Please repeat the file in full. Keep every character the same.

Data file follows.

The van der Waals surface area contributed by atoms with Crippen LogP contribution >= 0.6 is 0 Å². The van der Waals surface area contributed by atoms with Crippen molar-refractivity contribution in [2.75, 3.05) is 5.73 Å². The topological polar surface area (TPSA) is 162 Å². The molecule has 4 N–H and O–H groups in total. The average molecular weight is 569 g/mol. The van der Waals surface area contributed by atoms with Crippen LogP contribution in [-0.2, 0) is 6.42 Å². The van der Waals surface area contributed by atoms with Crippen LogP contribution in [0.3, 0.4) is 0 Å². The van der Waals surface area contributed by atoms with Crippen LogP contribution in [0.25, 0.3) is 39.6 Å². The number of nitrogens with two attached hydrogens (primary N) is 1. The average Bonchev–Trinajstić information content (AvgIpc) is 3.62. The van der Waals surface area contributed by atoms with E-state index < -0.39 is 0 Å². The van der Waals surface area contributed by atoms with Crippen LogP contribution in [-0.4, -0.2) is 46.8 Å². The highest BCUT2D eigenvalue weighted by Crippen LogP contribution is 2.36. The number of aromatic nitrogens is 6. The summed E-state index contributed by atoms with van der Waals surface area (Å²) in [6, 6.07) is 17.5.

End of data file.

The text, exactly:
The van der Waals surface area contributed by atoms with Crippen LogP contribution >= 0.6 is 0 Å². The van der Waals surface area contributed by atoms with Crippen molar-refractivity contribution in [2.75, 3.05) is 5.73 Å². The topological polar surface area (TPSA) is 162 Å². The molecule has 4 N–H and O–H groups in total. The average molecular weight is 569 g/mol. The van der Waals surface area contributed by atoms with Crippen LogP contribution in [-0.2, 0) is 6.42 Å². The van der Waals surface area contributed by atoms with Crippen LogP contribution in [0.3, 0.4) is 0 Å². The van der Waals surface area contributed by atoms with Crippen LogP contribution in [0.25, 0.3) is 39.6 Å². The number of nitrogens with two attached hydrogens (primary N) is 1. The average Bonchev–Trinajstić information content (AvgIpc) is 3.62. The van der Waals surface area contributed by atoms with E-state index < -0.39 is 0 Å². The van der Waals surface area contributed by atoms with Crippen LogP contribution in [-0.4, -0.2) is 46.8 Å². The highest BCUT2D eigenvalue weighted by Crippen LogP contribution is 2.36. The number of aromatic nitrogens is 6. The summed E-state index contributed by atoms with van der Waals surface area (Å²) in [6, 6.07) is 17.5.